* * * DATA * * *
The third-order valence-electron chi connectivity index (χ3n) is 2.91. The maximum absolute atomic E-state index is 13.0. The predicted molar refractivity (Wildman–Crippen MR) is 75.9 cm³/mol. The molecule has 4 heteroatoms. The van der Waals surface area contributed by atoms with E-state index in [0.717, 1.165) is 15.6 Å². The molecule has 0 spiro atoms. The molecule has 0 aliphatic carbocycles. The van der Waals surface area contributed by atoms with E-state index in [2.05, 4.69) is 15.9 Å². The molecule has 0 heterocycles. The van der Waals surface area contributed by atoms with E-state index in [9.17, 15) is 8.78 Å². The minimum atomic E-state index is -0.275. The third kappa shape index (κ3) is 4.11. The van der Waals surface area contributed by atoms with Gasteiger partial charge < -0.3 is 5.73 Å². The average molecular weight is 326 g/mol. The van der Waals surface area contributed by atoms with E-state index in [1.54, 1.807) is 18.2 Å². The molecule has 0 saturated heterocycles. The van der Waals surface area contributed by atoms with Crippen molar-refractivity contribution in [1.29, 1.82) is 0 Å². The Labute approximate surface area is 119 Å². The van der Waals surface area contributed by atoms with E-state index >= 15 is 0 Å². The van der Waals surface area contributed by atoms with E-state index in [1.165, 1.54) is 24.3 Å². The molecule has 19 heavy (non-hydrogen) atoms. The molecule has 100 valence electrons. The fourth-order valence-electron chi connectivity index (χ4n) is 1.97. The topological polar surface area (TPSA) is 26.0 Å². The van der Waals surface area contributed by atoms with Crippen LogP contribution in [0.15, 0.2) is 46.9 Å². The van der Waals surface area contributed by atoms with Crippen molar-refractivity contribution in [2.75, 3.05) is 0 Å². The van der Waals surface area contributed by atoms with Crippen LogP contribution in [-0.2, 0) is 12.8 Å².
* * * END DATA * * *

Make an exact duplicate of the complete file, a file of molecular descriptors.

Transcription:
The third-order valence-electron chi connectivity index (χ3n) is 2.91. The maximum absolute atomic E-state index is 13.0. The predicted molar refractivity (Wildman–Crippen MR) is 75.9 cm³/mol. The molecule has 4 heteroatoms. The van der Waals surface area contributed by atoms with E-state index in [0.717, 1.165) is 15.6 Å². The molecule has 0 spiro atoms. The molecule has 0 aliphatic carbocycles. The van der Waals surface area contributed by atoms with E-state index in [2.05, 4.69) is 15.9 Å². The molecule has 0 heterocycles. The van der Waals surface area contributed by atoms with E-state index in [9.17, 15) is 8.78 Å². The minimum atomic E-state index is -0.275. The third kappa shape index (κ3) is 4.11. The van der Waals surface area contributed by atoms with Gasteiger partial charge < -0.3 is 5.73 Å². The average molecular weight is 326 g/mol. The van der Waals surface area contributed by atoms with E-state index in [1.54, 1.807) is 18.2 Å². The molecule has 0 saturated heterocycles. The van der Waals surface area contributed by atoms with Crippen molar-refractivity contribution in [1.29, 1.82) is 0 Å². The Labute approximate surface area is 119 Å². The van der Waals surface area contributed by atoms with E-state index >= 15 is 0 Å². The van der Waals surface area contributed by atoms with E-state index in [1.165, 1.54) is 24.3 Å². The molecule has 19 heavy (non-hydrogen) atoms. The molecule has 100 valence electrons. The fourth-order valence-electron chi connectivity index (χ4n) is 1.97. The topological polar surface area (TPSA) is 26.0 Å². The van der Waals surface area contributed by atoms with Crippen LogP contribution in [0.15, 0.2) is 46.9 Å². The van der Waals surface area contributed by atoms with Crippen molar-refractivity contribution in [2.75, 3.05) is 0 Å². The van der Waals surface area contributed by atoms with Crippen LogP contribution in [-0.2, 0) is 12.8 Å².